Like how to validate someone's feelings instead of trying to change them or give them reasons why they shouldn't feel that way. So instead of saying, "Don't be silly. You're not hopeless." when someone says, "I feel so hopeless!" you say, "I hear you feel hopeless. That's an awful feeling. Tell me more about it." And then if they do, listen. Because by the time they've talked through it, they might have helped themselves with their own problem, or at least found a way to get to a solution that's best for them, and not just necessarily what you might tell them to do.

Sure, you can offer insight if you want, but if YOU'RE not feeling hopeless, you don't have the answer. And the answer is different for everyone. Sometimes, we all just need someone to listen. And validate. Especially kids. While you want to make everything all better for your child, your best bet is to listen and help them work it out themselves. By fixing everything, you do a huge disservice to your children in a world where people don't generally give a shit about what's going on beneath the surface of your bitchy resting face - and your kids need to learn that sooner rather than later. Especially if they have bitchy resting face.

I've (sort of) learned that it's not (completely) my fault.
I've learned that no matter how awesome of a parent you try to be, it's not necessarily your fault if things don't turn out the way you planned, or wanted, or dreamed of, or hoped for. (And yes, Mom in Heaven. I do realize I'm ending these sentences in prepositions. It's for effect, OK?) Oh, I'm still definitely working on figuring out that not everything that my child is or isn't is not my fault, and I still blame myself for a lot of crap. But I'm getting better at realizing that I did the best job I knew how to do with what I had, and at some point the ball is in my child's court.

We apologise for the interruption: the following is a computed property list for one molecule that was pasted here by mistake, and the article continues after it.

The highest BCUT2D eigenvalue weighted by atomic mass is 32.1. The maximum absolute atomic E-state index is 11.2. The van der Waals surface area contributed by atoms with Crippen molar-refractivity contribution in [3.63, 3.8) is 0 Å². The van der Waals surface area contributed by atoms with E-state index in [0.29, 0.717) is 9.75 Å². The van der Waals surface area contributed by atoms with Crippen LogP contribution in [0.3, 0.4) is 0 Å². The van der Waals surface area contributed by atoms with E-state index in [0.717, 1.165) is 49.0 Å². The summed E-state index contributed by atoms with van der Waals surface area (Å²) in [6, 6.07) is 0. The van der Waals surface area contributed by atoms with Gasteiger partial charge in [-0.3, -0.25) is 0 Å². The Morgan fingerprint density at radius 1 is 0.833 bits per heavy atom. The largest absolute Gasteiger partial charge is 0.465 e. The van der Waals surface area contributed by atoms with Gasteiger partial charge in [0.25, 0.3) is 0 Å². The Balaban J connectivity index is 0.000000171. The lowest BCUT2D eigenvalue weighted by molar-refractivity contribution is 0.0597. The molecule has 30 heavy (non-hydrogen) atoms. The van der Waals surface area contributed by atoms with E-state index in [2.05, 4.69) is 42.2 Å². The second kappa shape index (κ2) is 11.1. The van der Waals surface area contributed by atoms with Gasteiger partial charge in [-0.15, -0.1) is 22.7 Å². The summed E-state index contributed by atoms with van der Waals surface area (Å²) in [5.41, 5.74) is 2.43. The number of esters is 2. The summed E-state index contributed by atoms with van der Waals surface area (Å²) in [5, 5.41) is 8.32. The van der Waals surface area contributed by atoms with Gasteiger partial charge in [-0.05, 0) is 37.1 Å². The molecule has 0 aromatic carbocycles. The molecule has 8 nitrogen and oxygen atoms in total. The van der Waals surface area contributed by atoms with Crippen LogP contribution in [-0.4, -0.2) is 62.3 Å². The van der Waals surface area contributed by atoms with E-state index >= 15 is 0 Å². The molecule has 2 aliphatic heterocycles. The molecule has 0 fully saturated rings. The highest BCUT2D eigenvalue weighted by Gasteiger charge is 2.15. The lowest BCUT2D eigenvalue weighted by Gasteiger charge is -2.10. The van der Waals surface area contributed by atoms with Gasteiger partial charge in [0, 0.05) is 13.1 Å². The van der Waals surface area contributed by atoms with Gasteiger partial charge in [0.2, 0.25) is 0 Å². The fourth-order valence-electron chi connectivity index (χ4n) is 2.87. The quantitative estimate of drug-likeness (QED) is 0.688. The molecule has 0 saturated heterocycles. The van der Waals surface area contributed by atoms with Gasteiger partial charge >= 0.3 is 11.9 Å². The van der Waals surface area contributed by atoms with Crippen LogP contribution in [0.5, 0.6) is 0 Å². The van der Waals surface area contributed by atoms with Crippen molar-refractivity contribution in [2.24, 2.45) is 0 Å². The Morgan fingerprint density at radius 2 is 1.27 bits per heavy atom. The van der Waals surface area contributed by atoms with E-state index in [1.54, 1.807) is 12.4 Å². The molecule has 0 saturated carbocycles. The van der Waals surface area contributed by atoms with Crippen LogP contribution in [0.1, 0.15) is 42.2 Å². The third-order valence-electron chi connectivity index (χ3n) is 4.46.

Because here's the deal. There's not necessarily just two paths in life, with my child standing at the fork in the road trying to choose to go right or go left. There's more hidden trails and exits and entrance ramps on and off of every one. And I can love that child no matter what road he's on. The hard part comes when I have to say, "I love you, but I will not support that decision." THAT'S where the rubber meets the road, and all the more reason to do the whole "LGLG" thing.

In that same vein, I've learned that relationships end for a reason, whether they be my doing, his doing, or by mutual agreement. I've spent waaaaay too long beating myself up over what I should or could have done differently when in reality, I did what I thought was best at the time. And though hindsight is 20/20, I venture to guess that if I had to do it over again, I'd probably do the same thing.

That sucks, and I'm not saying I don't still spend countless hours rehashing what I could or should have done differently. But I think what I'm really thinking is this. "I wish I would have been the person that would have been OK with all that. I wish I could have been the person for whom that was enough. I wish I could have been that person who was SO good at communicating that everything was out on the table with no margin for error." But regretfully, I am not that person, so the cards fall where they may and I move on and try to do better next time.